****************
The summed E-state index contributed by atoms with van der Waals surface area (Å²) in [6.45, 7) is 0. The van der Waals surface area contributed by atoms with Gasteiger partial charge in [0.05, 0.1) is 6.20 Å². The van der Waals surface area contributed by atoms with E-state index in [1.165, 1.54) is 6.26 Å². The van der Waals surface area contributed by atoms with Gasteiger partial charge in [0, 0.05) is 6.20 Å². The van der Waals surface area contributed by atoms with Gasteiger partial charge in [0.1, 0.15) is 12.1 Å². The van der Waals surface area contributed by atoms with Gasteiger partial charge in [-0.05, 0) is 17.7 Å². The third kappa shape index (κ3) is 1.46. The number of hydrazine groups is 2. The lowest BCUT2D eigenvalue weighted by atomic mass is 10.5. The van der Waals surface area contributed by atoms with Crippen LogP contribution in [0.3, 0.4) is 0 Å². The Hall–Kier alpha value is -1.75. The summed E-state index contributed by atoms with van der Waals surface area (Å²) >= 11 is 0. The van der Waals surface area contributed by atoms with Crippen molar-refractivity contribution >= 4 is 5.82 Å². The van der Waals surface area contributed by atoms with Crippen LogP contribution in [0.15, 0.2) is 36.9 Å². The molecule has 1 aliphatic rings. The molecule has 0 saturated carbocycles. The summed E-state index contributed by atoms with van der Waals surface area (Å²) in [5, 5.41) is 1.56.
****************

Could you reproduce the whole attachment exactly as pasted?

The summed E-state index contributed by atoms with van der Waals surface area (Å²) in [6.45, 7) is 0. The van der Waals surface area contributed by atoms with Gasteiger partial charge in [0.05, 0.1) is 6.20 Å². The van der Waals surface area contributed by atoms with E-state index in [1.165, 1.54) is 6.26 Å². The van der Waals surface area contributed by atoms with Gasteiger partial charge in [0, 0.05) is 6.20 Å². The van der Waals surface area contributed by atoms with Gasteiger partial charge in [0.1, 0.15) is 12.1 Å². The van der Waals surface area contributed by atoms with Gasteiger partial charge in [-0.05, 0) is 17.7 Å². The third kappa shape index (κ3) is 1.46. The number of hydrazine groups is 2. The lowest BCUT2D eigenvalue weighted by atomic mass is 10.5. The van der Waals surface area contributed by atoms with Crippen LogP contribution in [0.3, 0.4) is 0 Å². The Hall–Kier alpha value is -1.75. The summed E-state index contributed by atoms with van der Waals surface area (Å²) >= 11 is 0. The van der Waals surface area contributed by atoms with Crippen molar-refractivity contribution >= 4 is 5.82 Å². The van der Waals surface area contributed by atoms with Crippen LogP contribution in [0.15, 0.2) is 36.9 Å². The molecule has 1 aliphatic rings. The molecule has 0 saturated carbocycles. The summed E-state index contributed by atoms with van der Waals surface area (Å²) in [5, 5.41) is 1.56.